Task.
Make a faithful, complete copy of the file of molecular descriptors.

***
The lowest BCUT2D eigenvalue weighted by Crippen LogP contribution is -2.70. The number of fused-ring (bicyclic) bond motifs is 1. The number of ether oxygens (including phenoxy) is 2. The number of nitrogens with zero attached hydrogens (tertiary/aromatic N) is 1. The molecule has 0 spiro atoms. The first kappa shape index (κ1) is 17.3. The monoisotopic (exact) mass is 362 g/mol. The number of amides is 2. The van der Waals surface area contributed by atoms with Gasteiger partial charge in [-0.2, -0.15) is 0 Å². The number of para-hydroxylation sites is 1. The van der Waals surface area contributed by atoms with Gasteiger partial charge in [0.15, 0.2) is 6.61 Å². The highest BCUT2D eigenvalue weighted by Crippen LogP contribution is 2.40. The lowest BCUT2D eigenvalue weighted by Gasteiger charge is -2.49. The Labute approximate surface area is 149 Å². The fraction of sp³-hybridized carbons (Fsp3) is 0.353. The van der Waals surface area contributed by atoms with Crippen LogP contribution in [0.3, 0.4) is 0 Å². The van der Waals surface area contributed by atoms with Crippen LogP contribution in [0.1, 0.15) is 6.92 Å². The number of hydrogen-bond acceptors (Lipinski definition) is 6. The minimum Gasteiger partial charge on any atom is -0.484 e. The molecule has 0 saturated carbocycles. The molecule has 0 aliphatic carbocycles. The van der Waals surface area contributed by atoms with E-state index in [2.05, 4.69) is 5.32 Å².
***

The lowest BCUT2D eigenvalue weighted by Crippen LogP contribution is -2.70. The number of fused-ring (bicyclic) bond motifs is 1. The number of ether oxygens (including phenoxy) is 2. The number of nitrogens with zero attached hydrogens (tertiary/aromatic N) is 1. The molecule has 0 spiro atoms. The first kappa shape index (κ1) is 17.3. The monoisotopic (exact) mass is 362 g/mol. The number of amides is 2. The van der Waals surface area contributed by atoms with Gasteiger partial charge in [-0.2, -0.15) is 0 Å². The number of para-hydroxylation sites is 1. The van der Waals surface area contributed by atoms with Gasteiger partial charge in [0.15, 0.2) is 6.61 Å². The highest BCUT2D eigenvalue weighted by Crippen LogP contribution is 2.40. The lowest BCUT2D eigenvalue weighted by Gasteiger charge is -2.49. The Labute approximate surface area is 149 Å². The fraction of sp³-hybridized carbons (Fsp3) is 0.353. The van der Waals surface area contributed by atoms with Crippen LogP contribution in [0.3, 0.4) is 0 Å². The van der Waals surface area contributed by atoms with Crippen LogP contribution in [0.1, 0.15) is 6.92 Å². The number of hydrogen-bond acceptors (Lipinski definition) is 6. The minimum Gasteiger partial charge on any atom is -0.484 e. The molecule has 0 saturated carbocycles. The molecule has 0 aliphatic carbocycles. The van der Waals surface area contributed by atoms with E-state index in [2.05, 4.69) is 5.32 Å².